with the wedding date are some of the factors involved in the
circumstances surrounding the document signing." Id.
¶21 We do not consider the execution of an item-specific,
postmarital community property agreement as analogous with a
prenuptial agreement. The arguments asserting comparability are
¶22 In re Estate of Catto, 88 Wn. App. 522, 528,
944 P.2d 1052 (1997) illustrates that the analogy is flawed or,
in any event, unhelpful to Ms. Zier. There, estate heirs
appealed the trial court's decision awarding most of the
property to the surviving spouse under a community property
agreement. The heirs asserted that the agreement was void
because the decedent was not represented by independent counsel
at the time of its execution. The heirs argued that because the
decedent was elderly and suffering from health problems when
the agreement was executed, the court should impose the
requirement for independent counsel. The court, however,
refused to require independent counsel without evidence that
the decedent failed to understand the agreement or was coerced
into signing it.
¶23 Here, Ms. Zier alleges she did not understand the
ramifications of the status agreement. However, Mr. Simpson
testified he explained in detail the effect of the agreement on
the parties' property during their lifetime. He specifically
warned the Ziers if problems existed in their marriage, they
should not sign it. The trial court specifically found Ms. Zier
not credible on this point. Credibility determinations are for
the trier of fact. Morse v. Antonellis, 149 Wn.2d 572,
574, 70 P.3d 125 (2003). Ms. Zier's assertion she would not
have chosen to enter into the agreement had she been given an
opportunity to talk to a different lawyer is unpersuasive.
Moreover, having signed the stockholders' agreement before the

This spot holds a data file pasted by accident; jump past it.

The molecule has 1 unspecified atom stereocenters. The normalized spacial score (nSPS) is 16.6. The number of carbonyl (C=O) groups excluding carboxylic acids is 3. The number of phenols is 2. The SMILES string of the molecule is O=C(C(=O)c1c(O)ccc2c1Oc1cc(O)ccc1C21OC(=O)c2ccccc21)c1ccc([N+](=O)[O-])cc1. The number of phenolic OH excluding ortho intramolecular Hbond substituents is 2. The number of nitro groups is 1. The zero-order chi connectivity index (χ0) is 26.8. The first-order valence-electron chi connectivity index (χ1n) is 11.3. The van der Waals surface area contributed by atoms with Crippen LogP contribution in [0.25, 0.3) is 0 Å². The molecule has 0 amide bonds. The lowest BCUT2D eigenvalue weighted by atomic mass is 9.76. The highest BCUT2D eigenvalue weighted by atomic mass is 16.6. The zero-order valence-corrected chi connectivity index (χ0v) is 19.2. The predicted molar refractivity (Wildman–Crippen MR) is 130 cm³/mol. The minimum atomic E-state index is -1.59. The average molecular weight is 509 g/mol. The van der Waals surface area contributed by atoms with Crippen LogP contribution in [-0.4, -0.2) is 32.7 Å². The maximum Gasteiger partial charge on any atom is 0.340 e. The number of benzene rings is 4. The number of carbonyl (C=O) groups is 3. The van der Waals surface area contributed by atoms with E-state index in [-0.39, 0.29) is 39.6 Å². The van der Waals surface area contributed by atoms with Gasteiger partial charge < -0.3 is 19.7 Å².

status agreement, Ms. Zier had a nearly impossible burden of
showing fraud or mistake.
¶24 Mr. Zier requests attorney fees on appeal under RAP
18.9(a), arguing Ms. Zier's appeal is frivolous. An appeal is
frivolous "if there are no debatable issues upon which
reasonable minds might differ, and it is so totally devoid of
merit that there was no reasonable possibility of reversal."
Streater v. White, 26 Wn. App. 430, 435, 613 P.2d 187
(1980). In view of our analysis, we cannot say the issues were
not debatable. Therefore, attorney fees are denied.
KULIK, J., concurs.
¶26 SWEENEY, C.J. (dissenting)
We review de novo a trial court's characterization of
property to be divided in dissolution proceedings. In re
Marriage of Marzetta, 129 Wn. App. 607, 616, 120 P.3d 75
(2005), review denied, 157 Wn.2d 1009 (2006). Here, we
should review two agreements and we should answer two essential
questions. First, did Donna and Kelly Zier, by executing the
status agreement, intend to transfer their individual shares to
the community? The intent of the parties to an agreement is a
question of fact. See, e.g., In re Marriage of Boisen,
87 Wn. App. 912, 920-21, 943 P2d 682 (1997) (separation
agreement). Here, there is no serious dispute that the parties
did intend a transfer — what was separate property was
now owned by the community.
¶27 Second, does the plain language of Telect, Inc.'s
stockholders' agreement, signed by Donna and Kelly as a
condition of receiving their individual stock, preclude any